(Somewhat related to this unanswered question: Doorbell constantly rings even after replacing switch but not an exact duplicate)

My house had a modern wired doorbell (wired using Cat5e, if it matters). I don't know exactly how the push-button, transformer and bell are wired. The bell unit is the type that has an electromagically-driven hammer that strikes the bell twice: once when the button is depressed and again (with a different tone) when the button is released.

The exterior push-button was replaced with a Nest Hello video doorbell a few months ago - and since then, every few weeks one of the doorbell hammers vibrates and sometimes strikes the bell.

The Nest Hello doorbell system wires the push-button the same as before using two wires for power, but the the "signal" wire pair instead go (what I think is) a Nest wireless signal receiver which closes the circuit to make the bell ring - so the electrical path is much shorter, and has less resistance compared to the old button - so I'm assuming this causes voltage spikes from the transformer to cause the bell hammer to be actuated erratically.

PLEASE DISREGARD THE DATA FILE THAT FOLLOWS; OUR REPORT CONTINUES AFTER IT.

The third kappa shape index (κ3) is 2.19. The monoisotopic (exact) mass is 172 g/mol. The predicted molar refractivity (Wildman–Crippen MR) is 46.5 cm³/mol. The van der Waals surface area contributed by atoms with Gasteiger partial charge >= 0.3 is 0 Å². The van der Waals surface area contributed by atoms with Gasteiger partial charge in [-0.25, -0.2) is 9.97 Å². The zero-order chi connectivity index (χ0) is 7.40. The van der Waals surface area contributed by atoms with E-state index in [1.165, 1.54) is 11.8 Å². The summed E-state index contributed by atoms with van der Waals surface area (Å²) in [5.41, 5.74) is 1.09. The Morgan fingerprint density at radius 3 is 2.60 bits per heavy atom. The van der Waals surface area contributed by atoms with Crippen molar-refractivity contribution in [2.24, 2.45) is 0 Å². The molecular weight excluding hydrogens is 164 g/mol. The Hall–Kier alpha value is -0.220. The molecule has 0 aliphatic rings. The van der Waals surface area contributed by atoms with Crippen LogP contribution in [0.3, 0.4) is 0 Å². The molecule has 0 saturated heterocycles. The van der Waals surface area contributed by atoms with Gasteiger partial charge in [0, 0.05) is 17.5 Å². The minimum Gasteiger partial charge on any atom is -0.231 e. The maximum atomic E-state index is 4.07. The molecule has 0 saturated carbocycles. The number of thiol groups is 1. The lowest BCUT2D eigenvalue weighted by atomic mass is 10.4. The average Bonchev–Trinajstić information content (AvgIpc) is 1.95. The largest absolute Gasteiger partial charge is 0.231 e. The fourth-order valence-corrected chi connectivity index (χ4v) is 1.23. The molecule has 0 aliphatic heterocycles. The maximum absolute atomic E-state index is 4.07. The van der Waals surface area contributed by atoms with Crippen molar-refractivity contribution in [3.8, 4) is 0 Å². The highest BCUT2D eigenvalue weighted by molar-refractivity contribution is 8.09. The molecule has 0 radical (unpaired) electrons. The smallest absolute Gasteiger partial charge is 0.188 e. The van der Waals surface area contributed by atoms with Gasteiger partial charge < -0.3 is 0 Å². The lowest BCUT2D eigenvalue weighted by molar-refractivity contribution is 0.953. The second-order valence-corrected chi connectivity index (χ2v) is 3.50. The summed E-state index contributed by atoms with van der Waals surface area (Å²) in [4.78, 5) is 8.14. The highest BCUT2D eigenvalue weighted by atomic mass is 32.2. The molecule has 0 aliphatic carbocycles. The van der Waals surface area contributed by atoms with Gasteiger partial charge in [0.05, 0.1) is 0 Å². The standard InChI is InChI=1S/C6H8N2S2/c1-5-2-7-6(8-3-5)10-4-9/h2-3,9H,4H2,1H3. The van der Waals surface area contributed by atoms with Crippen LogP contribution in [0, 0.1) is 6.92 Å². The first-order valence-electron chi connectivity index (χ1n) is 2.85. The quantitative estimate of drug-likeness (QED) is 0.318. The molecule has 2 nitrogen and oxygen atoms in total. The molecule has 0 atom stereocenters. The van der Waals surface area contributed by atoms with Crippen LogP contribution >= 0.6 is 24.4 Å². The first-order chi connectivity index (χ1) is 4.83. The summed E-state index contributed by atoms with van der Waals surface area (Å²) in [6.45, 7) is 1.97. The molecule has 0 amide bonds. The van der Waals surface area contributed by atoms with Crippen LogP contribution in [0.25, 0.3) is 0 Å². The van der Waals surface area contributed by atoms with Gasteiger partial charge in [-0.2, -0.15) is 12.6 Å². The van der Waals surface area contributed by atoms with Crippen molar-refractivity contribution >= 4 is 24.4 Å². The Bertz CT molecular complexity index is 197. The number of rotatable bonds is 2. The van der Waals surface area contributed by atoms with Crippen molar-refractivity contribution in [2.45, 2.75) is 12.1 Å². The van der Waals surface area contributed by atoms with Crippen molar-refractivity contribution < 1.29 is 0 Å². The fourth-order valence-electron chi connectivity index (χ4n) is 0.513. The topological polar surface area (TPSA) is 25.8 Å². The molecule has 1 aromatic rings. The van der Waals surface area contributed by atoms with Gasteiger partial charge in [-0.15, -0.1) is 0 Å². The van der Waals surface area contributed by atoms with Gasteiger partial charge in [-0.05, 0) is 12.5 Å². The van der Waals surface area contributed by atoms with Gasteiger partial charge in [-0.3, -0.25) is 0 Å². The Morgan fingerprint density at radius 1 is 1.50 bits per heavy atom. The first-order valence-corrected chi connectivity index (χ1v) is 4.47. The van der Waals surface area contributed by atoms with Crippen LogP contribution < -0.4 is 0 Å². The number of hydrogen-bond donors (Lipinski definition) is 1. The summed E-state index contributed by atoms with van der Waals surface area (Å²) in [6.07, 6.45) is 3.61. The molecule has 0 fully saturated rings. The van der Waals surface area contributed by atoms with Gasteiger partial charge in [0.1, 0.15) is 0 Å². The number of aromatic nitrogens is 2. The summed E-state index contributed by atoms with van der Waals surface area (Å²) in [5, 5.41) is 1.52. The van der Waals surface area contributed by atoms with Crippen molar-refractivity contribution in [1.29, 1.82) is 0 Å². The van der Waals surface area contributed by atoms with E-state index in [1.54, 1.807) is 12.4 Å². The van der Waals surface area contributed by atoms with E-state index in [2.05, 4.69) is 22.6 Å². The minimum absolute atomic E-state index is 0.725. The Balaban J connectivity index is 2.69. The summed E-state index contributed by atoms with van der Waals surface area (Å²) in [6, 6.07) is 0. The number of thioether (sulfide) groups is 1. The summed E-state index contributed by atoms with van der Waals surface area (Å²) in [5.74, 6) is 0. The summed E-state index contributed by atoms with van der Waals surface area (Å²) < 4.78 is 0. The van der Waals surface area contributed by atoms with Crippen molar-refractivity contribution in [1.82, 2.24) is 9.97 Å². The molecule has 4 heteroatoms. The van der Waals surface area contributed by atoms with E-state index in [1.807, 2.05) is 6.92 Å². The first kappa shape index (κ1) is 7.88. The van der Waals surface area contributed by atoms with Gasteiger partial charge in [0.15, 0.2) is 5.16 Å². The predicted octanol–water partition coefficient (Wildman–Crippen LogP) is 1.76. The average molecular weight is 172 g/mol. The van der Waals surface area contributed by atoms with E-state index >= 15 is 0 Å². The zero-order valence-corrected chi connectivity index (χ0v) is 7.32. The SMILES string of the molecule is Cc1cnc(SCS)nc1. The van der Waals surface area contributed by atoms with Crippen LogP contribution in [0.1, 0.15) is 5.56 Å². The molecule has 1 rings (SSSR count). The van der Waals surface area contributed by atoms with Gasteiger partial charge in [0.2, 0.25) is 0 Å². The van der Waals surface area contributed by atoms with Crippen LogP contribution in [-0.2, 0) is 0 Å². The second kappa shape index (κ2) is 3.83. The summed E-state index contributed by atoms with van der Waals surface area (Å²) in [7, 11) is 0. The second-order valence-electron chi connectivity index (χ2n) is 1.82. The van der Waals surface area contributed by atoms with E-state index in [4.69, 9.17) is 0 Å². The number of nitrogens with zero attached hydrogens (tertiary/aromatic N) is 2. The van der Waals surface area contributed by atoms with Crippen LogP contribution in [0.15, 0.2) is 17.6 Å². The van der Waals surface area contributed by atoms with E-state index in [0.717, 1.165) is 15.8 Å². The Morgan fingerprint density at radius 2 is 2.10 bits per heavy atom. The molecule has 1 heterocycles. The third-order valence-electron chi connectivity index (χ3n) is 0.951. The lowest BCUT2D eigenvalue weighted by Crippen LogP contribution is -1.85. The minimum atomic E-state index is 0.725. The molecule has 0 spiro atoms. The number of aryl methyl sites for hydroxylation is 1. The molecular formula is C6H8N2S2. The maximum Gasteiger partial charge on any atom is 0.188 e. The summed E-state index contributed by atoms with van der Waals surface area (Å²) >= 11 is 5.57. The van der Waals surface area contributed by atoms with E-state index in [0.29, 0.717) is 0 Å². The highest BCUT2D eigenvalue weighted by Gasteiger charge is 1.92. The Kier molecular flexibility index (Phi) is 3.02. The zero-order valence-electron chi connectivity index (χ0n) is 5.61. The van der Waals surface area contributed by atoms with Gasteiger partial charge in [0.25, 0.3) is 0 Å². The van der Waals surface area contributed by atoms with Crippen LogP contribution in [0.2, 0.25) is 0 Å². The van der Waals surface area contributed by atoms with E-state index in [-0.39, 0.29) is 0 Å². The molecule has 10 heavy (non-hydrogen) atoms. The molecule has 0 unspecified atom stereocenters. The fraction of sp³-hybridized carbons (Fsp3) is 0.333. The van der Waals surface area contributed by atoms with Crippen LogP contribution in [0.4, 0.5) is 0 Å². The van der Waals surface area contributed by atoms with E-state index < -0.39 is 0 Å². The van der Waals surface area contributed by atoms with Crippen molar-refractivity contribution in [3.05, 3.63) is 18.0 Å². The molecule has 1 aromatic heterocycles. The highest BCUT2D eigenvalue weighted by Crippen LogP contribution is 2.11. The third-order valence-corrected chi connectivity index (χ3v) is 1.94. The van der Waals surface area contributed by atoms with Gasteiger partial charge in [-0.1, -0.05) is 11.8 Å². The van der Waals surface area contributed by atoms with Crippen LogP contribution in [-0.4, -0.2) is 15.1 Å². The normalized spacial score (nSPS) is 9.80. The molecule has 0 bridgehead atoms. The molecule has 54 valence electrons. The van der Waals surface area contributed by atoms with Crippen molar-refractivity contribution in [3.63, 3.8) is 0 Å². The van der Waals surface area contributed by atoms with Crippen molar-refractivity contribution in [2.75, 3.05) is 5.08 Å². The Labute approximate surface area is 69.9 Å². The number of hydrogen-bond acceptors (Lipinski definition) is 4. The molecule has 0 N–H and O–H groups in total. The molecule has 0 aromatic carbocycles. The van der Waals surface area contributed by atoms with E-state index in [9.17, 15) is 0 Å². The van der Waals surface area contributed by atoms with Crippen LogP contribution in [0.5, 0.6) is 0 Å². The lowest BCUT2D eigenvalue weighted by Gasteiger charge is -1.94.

What's the fix? I've read that it's as simple as putting an electrical resistor in the signal path, but what resistor rating do I need?

2 Answers 2


While I guess it's possible that fluctuations in the Nest Hello's power usage could cause the doorbell hammer to move, I wouldn't expect it to be enough to make the doorbell actually ring.

If you add a resistor, I imagine it should be only a few ohms, but it needs to be able to handle a fair amount of power (around 25 watts, from what I've read). It could also prevent the Nest Hello's battery from charging correctly.

Before you start messing around with resistors, try Nest's advice. You might need a new doorbell transformer.


It turns out the problem was that the Nest doorbell was installed incorrectly.

The doorbell was wired to the wrong terminal inside the doorbell box (I forget exactly how it was miswired), but after swapping it to the other terminal was fine and there haven't been any phantom rings since. No new resistor needed either.

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